Jean-Eric Plamondon: I think speed was the big factor because they saw everything. They didn’t have to run a lot of due diligence. They understood it. And … because our industry was quite depressed at that time … so to, quick to explain that. The person I was selling my scrap metal to, they were melting it down and making oil and gas equipment and supply and because that market was effected as well in 2015-16, you know, everyone kind of got they trickle down effect of that mini-depression, per se.
Jean-Eric Plamondon: So, that was a … that was the … sorry. I lost my train of thought.
John Warrillow: Yeah, no-
Jean-Eric Plamondon: The-
John Warrillow: I was wondering about why you decided … did you think about marketing the business externally, like hiring an advisor-
Jean-Eric Plamondon: Oh, yes, thank you-
John Warrillow: … or whatever. But it sounds like-
Jean-Eric Plamondon: Sorry about that.
John Warrillow: … you went pretty quickly. No, that’s okay. You went pretty quickly to sell to my employees and I’d just be curious to know-
Jean-Eric Plamondon: There was a reason for that.
John Warrillow: Yeah.
Jean-Eric Plamondon: Yeah. Yeah, sorry man. For the reason for that is because the business wasn’t operating like it had been in the past. So, a few of the people that were interested in it, they were more panicking about well, why did the margins go down and it’s … the explanation of, well, it’s because the market went down. Just the wait another year or two, it will go back up. To an outsider, they just couldn’t understand that. They saw a shrinking business that was nose diving.
Jean-Eric Plamondon: Whereas the employees, they had been around, they understood that. So that was kind of the advantage there is the company at the time, and I took a year off. We waited because the market got so bad, so we just waited and it was producing no revenue. But, to sell it to those employees, they paid more than definitely just the asset value because they saw that there was a blueprint here once the market came back, which it did.
John Warrillow: How did you value the company?
Jean-Eric Plamondon: That was just a negotiation between us and them. Basically came down to me helping them … I built them a business plan and approached financing with them to help them figure out what they could get financing for and I wasn’t interested in an earn-out or a long-term so we maximized what we could and I got paid out for it.
John Warrillow: How did you get them financing? Like, who was willing to finance that?
Jean-Eric Plamondon: Good question. We approached … I guess, what were they called, be called? Like B lenders. So they were very, they were very asset based and they were willing to give the assets a very high value to make up for the good will portion that my employees were paying.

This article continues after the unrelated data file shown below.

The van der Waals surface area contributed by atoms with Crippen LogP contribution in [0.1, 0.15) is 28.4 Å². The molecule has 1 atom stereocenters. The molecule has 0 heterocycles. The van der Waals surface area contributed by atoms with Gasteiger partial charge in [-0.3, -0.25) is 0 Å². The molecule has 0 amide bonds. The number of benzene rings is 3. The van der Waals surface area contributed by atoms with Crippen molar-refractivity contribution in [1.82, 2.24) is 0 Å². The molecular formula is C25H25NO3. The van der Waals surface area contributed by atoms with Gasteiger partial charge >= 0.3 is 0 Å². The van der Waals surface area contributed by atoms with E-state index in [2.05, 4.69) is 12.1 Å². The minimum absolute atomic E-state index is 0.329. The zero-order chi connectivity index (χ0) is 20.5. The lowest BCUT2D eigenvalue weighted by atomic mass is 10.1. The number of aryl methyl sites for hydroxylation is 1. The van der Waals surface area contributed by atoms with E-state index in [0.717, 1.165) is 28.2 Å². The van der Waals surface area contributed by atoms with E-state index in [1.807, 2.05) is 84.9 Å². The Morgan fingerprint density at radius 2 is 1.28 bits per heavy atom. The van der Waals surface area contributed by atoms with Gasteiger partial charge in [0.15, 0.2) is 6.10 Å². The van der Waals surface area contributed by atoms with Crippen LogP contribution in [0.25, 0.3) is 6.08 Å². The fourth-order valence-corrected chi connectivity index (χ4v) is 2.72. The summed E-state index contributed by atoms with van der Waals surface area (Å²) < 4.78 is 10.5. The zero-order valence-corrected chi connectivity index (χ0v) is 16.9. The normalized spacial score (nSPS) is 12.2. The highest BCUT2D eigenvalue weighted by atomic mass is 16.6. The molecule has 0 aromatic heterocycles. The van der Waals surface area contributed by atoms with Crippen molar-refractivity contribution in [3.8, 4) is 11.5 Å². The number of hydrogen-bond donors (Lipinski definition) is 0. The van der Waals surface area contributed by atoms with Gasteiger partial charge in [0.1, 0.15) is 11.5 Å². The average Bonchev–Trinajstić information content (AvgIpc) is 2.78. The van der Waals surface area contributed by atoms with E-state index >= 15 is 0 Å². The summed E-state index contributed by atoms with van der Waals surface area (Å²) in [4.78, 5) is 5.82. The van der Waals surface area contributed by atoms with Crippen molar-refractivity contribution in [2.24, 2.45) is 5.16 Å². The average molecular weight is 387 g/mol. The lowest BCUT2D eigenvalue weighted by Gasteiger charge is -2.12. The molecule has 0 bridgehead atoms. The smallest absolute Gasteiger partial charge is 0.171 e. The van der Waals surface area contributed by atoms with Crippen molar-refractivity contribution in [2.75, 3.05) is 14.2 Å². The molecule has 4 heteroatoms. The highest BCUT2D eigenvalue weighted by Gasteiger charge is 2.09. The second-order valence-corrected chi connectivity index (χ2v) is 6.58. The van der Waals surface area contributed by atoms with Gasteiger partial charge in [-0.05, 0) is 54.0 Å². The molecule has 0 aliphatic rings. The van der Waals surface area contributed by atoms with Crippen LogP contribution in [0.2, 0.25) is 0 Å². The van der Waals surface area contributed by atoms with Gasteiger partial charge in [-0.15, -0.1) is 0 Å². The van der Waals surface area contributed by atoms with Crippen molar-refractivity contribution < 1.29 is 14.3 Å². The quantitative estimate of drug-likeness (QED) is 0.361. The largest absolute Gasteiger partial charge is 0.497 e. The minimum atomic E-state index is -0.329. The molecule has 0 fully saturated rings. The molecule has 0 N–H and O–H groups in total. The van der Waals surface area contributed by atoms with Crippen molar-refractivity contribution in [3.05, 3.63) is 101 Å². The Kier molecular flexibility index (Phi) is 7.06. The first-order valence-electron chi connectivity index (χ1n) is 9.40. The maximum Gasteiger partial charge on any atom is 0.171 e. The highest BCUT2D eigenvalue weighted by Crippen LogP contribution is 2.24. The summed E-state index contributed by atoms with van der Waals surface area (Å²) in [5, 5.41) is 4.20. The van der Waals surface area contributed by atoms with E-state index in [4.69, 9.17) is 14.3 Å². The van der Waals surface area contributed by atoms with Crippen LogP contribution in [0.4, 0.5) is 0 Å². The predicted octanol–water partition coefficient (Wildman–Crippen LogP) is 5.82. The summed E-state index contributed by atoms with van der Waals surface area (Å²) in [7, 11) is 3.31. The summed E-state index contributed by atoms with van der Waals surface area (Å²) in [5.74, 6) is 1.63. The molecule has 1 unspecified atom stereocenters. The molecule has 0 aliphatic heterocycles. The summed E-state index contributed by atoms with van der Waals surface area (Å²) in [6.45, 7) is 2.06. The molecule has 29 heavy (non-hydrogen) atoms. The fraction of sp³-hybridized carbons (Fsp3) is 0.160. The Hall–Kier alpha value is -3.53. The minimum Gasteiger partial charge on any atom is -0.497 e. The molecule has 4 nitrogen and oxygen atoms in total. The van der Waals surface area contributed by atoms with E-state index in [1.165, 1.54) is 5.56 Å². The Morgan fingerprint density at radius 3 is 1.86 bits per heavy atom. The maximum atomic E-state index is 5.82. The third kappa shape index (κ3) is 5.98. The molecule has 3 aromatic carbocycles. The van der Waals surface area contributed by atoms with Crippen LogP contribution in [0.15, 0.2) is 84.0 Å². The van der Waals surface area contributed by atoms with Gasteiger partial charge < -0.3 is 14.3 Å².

John Warrillow: Okay, and the assets in this case are what? What are the assets that you have?
Jean-Eric Plamondon: So what we would buy these excavators, and outfit them with custom grapples, magnets, trailers. We would make custom bins that would go on the trailers. Lots of service vehicles. And then … those are like the hard assets, per se. And then everything else was just like the contracts and how we would market and how we would reach the farmers. That was the soft assets, per se.
John Warrillow: And how did you come up with a number in your mind? I know you say it was a negotiation, but did you have sort of a magic number that you were like you know what? If I can get this, I’m good? Or how did you figure that out?
Jean-Eric Plamondon: I’m trying to put myself back into that situation. I think I was mostly just trying to simplify to get … like I had mentioned, we weren’t operating for that one year. So I had a … I still had a whole bunch of costs. I was … we were still maintaining and repairing so, costs and no revenue … so that was a pain point for me. And I had no … we knew what we had made for profits over the years, so it was just a bit of a negotiation between here’s what we’ve made, here’s what our average is, here’s what’s costing me. I’m willing to let it go today for this much and yeah.
John Warrillow: But did you have a multiple in mind? Like, was it a multiple of your assets of a multiple of profits in the good years? Like how did you figure that out?